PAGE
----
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Best Android emulator in 2022

PRICE
VERDICT
REASONS TO BUY
REASONS TO AVOID
VERDICT
REASONS TO BUY
REASONS TO AVOID
A person using a laptop at home.
(Image credit: Pixabay)

The best Android emulators make it simple and easy to run Android apps and games on your desktop PC or Mac.

Maybe you’re working on an app for Android and want to test it on a computer instead of a mobile device. You can not only do that with one of these Android emulators but you can simulate various screen sizes and phone models as well, letting you see how it does in different circumstances.

Or, maybe you want to run an app that’s only available on Android. Take Instagram, for example. Unless you’re on the mobile app, you’re limited in what you can do with the social media platform. But, with an emulator, you can edit and upload photos from your PC or Mac desktop – something you just can't do otherwise.

Since many Android business apps are already SaaS-based cloud apps, you might find using a browser on your desktop PC to be just as easy for those. But, if you’re hoping to do some gaming, you’ll want to take advantage of one of these emulators.

While Windows 11 introduces the ability to set up a virtual install of Android, there are plenty of people still using Windows 10, plus of course all of the Mac users.

So, if you’re interested in running some mobile apps on your computer, consider our top choices for the best Android emulators. Or, use Android apps on the best business smartphones and best business tablets.

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1. Bitdefender Mobile Security | $14.99 (opens in new tab)

Bitdefender Mobile security provides excellent protection for your Android device thanks to its anti-theft feature and top-notch antivirus (opens in new tab) capabilities. The app also gives you real-time protection for Google's Chrome browser and it allows you to remotely locate and lock your device as well as completely wipe it if falls into the wrong hands. There's also a VPN (opens in new tab) built in that gives you 200MB of daily usage.

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2. Xodo PDF Reader | Free (opens in new tab)

Xodo PDF Reader sets itself apart from other PDF readers (opens in new tab) by the range and depth of its feature set. In addition to PDF reading, this app also lets you create new PDFs using your camera, image gallery or Office documents Xodo PDF Reader is also integrated with Dropbox, Google Drive and OneDrive.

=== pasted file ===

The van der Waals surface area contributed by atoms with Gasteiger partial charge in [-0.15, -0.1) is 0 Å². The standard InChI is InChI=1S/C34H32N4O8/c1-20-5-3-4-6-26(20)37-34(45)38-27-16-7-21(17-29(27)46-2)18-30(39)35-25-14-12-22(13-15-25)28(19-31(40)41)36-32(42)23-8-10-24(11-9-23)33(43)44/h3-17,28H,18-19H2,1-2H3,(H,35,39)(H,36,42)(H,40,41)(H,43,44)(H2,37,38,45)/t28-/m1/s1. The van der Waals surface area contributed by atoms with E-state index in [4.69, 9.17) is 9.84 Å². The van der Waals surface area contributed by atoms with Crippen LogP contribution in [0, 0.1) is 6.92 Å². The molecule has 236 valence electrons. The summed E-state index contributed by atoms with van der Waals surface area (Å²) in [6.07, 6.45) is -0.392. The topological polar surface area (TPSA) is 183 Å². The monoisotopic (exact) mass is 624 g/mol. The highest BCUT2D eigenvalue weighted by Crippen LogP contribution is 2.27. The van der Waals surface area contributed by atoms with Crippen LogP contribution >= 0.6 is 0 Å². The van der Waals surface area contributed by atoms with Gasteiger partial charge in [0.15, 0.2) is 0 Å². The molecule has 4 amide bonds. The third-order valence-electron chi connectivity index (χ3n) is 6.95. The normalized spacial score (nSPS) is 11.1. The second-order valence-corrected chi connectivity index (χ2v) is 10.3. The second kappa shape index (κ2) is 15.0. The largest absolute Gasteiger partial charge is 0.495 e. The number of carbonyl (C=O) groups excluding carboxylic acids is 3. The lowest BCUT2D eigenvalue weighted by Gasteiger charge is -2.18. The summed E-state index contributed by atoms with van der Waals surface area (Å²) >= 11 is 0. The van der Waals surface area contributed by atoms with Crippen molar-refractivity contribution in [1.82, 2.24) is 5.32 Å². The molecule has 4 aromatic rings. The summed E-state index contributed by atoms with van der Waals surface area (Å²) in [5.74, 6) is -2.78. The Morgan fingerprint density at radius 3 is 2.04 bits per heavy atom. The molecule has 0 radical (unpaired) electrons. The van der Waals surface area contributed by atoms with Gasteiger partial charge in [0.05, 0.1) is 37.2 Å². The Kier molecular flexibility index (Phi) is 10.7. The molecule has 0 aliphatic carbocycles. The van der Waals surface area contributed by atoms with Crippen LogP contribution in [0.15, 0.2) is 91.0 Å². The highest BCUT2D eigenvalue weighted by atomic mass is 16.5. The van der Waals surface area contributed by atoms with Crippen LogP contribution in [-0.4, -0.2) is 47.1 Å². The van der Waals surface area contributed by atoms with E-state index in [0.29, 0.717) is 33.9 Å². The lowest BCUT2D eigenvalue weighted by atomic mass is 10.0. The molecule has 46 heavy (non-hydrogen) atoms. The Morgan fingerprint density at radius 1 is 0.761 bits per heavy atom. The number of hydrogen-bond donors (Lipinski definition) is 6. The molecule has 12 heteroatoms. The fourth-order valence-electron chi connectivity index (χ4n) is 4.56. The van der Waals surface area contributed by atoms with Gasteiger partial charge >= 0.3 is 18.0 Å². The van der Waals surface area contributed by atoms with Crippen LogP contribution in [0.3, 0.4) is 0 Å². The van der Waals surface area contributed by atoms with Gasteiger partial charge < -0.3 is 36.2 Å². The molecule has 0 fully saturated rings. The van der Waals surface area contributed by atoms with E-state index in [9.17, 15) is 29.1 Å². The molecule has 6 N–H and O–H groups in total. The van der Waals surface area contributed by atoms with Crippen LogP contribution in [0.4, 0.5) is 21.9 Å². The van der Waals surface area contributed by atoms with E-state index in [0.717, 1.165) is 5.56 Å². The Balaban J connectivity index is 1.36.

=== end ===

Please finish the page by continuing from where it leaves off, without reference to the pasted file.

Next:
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3. ExpressVPN | $12.95 per month (opens in new tab)

ExpressVPN is a useful app to have on any Android phone as it gives you the ability to hide your IP address from the sites and apps that you use. It also helps protect your privacy and lets you pretend to be in a different location which is key for unblocking geo-restricted content. ExpressVPN is also at the top of our best Android VPN (opens in new tab) and best VPN (opens in new tab) lists. You can also get 3 months free with an annual plan on when you sign up here (opens in new tab).


(Image credit: BlueStacks)

1. BlueStacks

A superb emulator that brings Android games to your desktop

Reasons to buy

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Good quality
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Reliable
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Free and paid-for versions

Reasons to avoid

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Games platform only

BlueStacks App Player (opens in new tab) is perhaps the best-known Android emulator, and it's hardly surprising given its quality and reliability. BlueStacks has been designed with ease of use in mind, and looks and feels just like Android on a tablet or smartphone. There are free and paid-for versions available. The free one includes some ads and the occasional sponsored app, but these are pretty discreet. 

BlueStacks is primarily about games and the interface is essentially a front end for downloading and installing them, but it's also possible to visit the Google Play Store and search for other apps and if you want to add apps and games from other sources, you have the option of using standalone APK files. In our experience set up was simple and easy, and we could install Summoners War fine, but we couldn't use an existing account login so watch out for that.

Overall, though, performance is decent assuming your hardware is reasonably powerful, making this a great way to bring Android to the big screen.

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(Image credit: BigNox)

2. NoxPlayer

A free emulator that lets you sideload apps from outside Google Play

Reasons to buy

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Gamepad compatibility
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Not just for games
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Recording options